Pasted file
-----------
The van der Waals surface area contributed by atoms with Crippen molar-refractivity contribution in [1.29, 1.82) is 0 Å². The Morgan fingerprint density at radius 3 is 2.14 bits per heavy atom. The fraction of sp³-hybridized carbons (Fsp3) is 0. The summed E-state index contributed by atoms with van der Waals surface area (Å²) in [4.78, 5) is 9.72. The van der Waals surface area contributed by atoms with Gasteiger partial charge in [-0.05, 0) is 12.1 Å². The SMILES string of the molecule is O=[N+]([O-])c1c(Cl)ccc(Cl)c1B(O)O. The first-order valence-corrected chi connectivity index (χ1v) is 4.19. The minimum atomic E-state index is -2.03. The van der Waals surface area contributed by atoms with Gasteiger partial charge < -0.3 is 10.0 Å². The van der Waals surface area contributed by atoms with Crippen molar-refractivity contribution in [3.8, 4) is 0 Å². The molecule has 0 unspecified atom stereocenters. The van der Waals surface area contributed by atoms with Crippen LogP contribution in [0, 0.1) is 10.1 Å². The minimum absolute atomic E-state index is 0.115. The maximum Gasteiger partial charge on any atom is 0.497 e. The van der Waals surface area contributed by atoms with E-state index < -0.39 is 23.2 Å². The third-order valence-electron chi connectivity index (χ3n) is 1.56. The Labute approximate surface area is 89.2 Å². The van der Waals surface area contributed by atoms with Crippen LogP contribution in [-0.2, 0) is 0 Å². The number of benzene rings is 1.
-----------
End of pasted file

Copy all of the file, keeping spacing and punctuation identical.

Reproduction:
The van der Waals surface area contributed by atoms with Crippen molar-refractivity contribution in [1.29, 1.82) is 0 Å². The Morgan fingerprint density at radius 3 is 2.14 bits per heavy atom. The fraction of sp³-hybridized carbons (Fsp3) is 0. The summed E-state index contributed by atoms with van der Waals surface area (Å²) in [4.78, 5) is 9.72. The van der Waals surface area contributed by atoms with Gasteiger partial charge in [-0.05, 0) is 12.1 Å². The SMILES string of the molecule is O=[N+]([O-])c1c(Cl)ccc(Cl)c1B(O)O. The first-order valence-corrected chi connectivity index (χ1v) is 4.19. The minimum atomic E-state index is -2.03. The van der Waals surface area contributed by atoms with Gasteiger partial charge < -0.3 is 10.0 Å². The van der Waals surface area contributed by atoms with Crippen molar-refractivity contribution in [3.8, 4) is 0 Å². The molecule has 0 unspecified atom stereocenters. The van der Waals surface area contributed by atoms with Crippen LogP contribution in [0, 0.1) is 10.1 Å². The minimum absolute atomic E-state index is 0.115. The maximum Gasteiger partial charge on any atom is 0.497 e. The van der Waals surface area contributed by atoms with E-state index < -0.39 is 23.2 Å². The third-order valence-electron chi connectivity index (χ3n) is 1.56. The Labute approximate surface area is 89.2 Å². The van der Waals surface area contributed by atoms with Crippen LogP contribution in [-0.2, 0) is 0 Å². The number of benzene rings is 1.